Zombie mortgages or zombie foreclosure can have devastating consequences for individuals who believe they have had their mortgage written off after the conclusion of a Chapter 7 bankruptcy. If you had a second mortgage and you believed you were relieved of it through bankruptcy, this may not be the case. And after a long while, you may be surprised to see that you have an outstanding unpaid mortgage that if not taken care of, can result in the loss of your current home.
These unexpected zombie mortgages can be extremely distressing. Specifically, when a person has used bankruptcy as a way to get out from underneath crushing debt. This same person is likely working diligently to start again and build for their future. However, the financial implications of a zombie mortgage can be disastrous. If you reside near Danville, IN, and you are considering bankruptcy, working with a knowledgeable attorney can be extremely beneficial for the financial dilemma you are experiencing. Christopher L. Arrington is a Danville bankruptcy attorney who can help you explore options to remedy your troubling financial situation.
How Do Zombie Mortgages Happen?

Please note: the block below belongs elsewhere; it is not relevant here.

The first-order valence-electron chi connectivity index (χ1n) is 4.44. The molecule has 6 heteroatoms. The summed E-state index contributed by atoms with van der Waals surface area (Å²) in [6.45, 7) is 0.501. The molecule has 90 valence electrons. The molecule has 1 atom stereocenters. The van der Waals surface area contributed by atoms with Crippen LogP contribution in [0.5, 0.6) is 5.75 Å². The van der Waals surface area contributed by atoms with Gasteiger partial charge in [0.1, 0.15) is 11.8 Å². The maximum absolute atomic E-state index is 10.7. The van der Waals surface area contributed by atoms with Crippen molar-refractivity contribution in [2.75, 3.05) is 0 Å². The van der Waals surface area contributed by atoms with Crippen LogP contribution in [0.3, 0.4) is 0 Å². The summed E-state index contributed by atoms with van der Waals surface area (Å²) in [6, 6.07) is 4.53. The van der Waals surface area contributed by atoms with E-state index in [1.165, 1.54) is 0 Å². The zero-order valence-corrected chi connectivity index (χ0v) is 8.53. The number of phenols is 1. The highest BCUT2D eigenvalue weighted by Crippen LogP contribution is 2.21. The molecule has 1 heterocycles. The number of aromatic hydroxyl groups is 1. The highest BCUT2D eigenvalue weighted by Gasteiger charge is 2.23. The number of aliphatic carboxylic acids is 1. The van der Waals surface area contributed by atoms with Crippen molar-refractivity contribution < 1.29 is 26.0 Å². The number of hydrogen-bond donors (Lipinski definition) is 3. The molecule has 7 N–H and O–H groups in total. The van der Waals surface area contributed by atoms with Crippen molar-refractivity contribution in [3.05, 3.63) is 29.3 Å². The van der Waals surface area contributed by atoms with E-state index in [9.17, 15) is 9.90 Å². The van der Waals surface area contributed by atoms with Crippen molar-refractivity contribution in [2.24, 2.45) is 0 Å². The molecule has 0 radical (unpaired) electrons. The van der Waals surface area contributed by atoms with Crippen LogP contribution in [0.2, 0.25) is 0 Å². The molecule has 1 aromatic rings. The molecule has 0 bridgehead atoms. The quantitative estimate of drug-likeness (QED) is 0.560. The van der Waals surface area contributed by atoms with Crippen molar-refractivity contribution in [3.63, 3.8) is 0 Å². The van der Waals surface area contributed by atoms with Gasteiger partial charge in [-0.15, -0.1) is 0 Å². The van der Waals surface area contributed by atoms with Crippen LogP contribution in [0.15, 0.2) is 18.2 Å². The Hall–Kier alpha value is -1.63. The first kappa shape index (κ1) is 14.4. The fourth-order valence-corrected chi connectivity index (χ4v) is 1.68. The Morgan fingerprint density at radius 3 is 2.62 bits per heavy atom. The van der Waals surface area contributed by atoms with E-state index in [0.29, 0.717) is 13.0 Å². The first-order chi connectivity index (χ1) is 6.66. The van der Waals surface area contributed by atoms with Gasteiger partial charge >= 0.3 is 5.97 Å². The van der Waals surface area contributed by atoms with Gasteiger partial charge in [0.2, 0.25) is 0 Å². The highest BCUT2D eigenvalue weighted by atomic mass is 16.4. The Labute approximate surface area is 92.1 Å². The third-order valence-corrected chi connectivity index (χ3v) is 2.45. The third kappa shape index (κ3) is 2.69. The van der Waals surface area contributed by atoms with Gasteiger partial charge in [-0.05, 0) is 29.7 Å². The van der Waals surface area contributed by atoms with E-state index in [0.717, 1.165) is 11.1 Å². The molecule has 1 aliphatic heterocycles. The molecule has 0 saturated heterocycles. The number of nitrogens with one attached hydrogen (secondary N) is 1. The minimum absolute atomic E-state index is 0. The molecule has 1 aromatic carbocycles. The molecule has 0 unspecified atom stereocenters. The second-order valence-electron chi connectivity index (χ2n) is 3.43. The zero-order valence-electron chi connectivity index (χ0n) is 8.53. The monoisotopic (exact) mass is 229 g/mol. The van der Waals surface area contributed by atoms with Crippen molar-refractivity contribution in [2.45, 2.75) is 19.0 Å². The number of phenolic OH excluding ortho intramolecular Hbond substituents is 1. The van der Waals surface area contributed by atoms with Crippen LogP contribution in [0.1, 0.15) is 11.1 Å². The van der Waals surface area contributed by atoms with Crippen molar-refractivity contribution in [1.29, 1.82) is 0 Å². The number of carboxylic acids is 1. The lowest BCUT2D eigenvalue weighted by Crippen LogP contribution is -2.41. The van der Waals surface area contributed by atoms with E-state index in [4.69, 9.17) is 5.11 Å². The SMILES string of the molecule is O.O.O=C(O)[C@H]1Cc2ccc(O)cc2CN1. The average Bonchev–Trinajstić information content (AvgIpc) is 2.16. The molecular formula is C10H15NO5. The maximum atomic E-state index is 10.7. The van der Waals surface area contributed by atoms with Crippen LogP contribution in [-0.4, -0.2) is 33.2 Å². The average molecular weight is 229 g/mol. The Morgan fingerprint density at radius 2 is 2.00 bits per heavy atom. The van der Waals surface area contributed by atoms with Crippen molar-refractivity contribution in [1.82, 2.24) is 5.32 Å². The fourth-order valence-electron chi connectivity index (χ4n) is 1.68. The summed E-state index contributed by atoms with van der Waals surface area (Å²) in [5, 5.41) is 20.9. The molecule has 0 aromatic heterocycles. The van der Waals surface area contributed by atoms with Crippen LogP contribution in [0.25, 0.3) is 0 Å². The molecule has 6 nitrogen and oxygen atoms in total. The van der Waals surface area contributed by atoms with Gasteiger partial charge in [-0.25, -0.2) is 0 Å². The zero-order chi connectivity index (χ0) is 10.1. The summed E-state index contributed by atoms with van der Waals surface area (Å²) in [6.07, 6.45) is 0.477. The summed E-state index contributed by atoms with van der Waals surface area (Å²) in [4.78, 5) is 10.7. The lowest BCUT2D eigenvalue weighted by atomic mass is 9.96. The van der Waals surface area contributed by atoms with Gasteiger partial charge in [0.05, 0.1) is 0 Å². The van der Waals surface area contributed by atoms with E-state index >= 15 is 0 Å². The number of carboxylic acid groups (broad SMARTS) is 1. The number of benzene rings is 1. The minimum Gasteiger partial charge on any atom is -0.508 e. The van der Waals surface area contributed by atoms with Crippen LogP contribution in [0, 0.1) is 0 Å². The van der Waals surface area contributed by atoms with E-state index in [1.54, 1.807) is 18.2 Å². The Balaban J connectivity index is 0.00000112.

There are two scenarios in which a zombie mortgage may creep up on a person unexpectedly.
The first example is if you took out a second mortgage and even though you were paying it, your payments were not being received and processed by the lender. This is because, at some point, the lender vanished and no longer exists. As a result, you continue to pay the first mortgage with ease forgetting about that second mortgage. But sometime down the road, a new company purchases that second mortgage, and then you get a letter telling you that you are expected to pay it off or you could lose your current residence.
The second example takes place when a person puts their second mortgage in their bankruptcy filing. So, while the first mortgage may have continued to be paid, the second was not. But that does not close the second mortgage, and in fact, it is still active. If another company buys the debt, it must be paid. Because of this, the person will be forced to pay or they will lose their home.
When a company that holds a second mortgage goes out of business, it may make it difficult for a property owner to pay off that loan. With inaction lasting over a period of time, the property owner may believe that their debt has gone by the wayside just like the company. However, this is not how the process works. Just like bankruptcy does not tend to discharge a mortgage. Any lender that goes out of business will sell their debt to companies that specialize in buying it. Once a new company owns the debt they have the right to demand payment for it.
Speak With an Indiana Bankruptcy Attorney Today
Bankruptcy can be highly complicated and confusing. If you had a second mortgage that seemingly disappeared, whether on its own or after filing bankruptcy do not allow the issue to linger. Finding the owner of your mortgage is essential. Call the Danville bankruptcy lawyer Christopher L. Arrington to discuss your case during a free consultation at (317) 745-4494.